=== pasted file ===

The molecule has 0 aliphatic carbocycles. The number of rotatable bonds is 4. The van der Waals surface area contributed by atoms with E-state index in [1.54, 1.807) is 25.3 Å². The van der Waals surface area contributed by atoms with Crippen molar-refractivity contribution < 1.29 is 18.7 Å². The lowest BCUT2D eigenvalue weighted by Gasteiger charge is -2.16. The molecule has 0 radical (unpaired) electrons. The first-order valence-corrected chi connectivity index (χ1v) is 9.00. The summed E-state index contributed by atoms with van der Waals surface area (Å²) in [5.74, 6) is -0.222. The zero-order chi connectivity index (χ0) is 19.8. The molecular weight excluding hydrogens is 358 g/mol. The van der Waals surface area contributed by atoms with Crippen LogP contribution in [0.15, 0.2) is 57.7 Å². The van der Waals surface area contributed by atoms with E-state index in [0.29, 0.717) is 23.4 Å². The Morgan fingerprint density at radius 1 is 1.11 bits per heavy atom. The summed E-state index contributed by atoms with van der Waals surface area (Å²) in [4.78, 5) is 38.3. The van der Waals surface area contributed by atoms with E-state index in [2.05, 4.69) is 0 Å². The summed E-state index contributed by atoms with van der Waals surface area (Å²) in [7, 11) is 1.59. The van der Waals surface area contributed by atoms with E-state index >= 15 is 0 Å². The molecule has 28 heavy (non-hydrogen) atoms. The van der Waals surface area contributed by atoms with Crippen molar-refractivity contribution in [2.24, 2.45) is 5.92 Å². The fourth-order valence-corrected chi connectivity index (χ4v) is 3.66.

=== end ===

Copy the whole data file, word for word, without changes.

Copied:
The molecule has 0 aliphatic carbocycles. The number of rotatable bonds is 4. The van der Waals surface area contributed by atoms with E-state index in [1.54, 1.807) is 25.3 Å². The van der Waals surface area contributed by atoms with Crippen molar-refractivity contribution < 1.29 is 18.7 Å². The lowest BCUT2D eigenvalue weighted by Gasteiger charge is -2.16. The molecule has 0 radical (unpaired) electrons. The first-order valence-corrected chi connectivity index (χ1v) is 9.00. The summed E-state index contributed by atoms with van der Waals surface area (Å²) in [5.74, 6) is -0.222. The zero-order chi connectivity index (χ0) is 19.8. The molecular weight excluding hydrogens is 358 g/mol. The van der Waals surface area contributed by atoms with Crippen LogP contribution in [0.15, 0.2) is 57.7 Å². The van der Waals surface area contributed by atoms with E-state index in [0.29, 0.717) is 23.4 Å². The Morgan fingerprint density at radius 1 is 1.11 bits per heavy atom. The summed E-state index contributed by atoms with van der Waals surface area (Å²) in [4.78, 5) is 38.3. The van der Waals surface area contributed by atoms with E-state index in [2.05, 4.69) is 0 Å². The summed E-state index contributed by atoms with van der Waals surface area (Å²) in [7, 11) is 1.59. The van der Waals surface area contributed by atoms with E-state index >= 15 is 0 Å². The molecule has 28 heavy (non-hydrogen) atoms. The van der Waals surface area contributed by atoms with Crippen molar-refractivity contribution in [2.24, 2.45) is 5.92 Å². The fourth-order valence-corrected chi connectivity index (χ4v) is 3.66.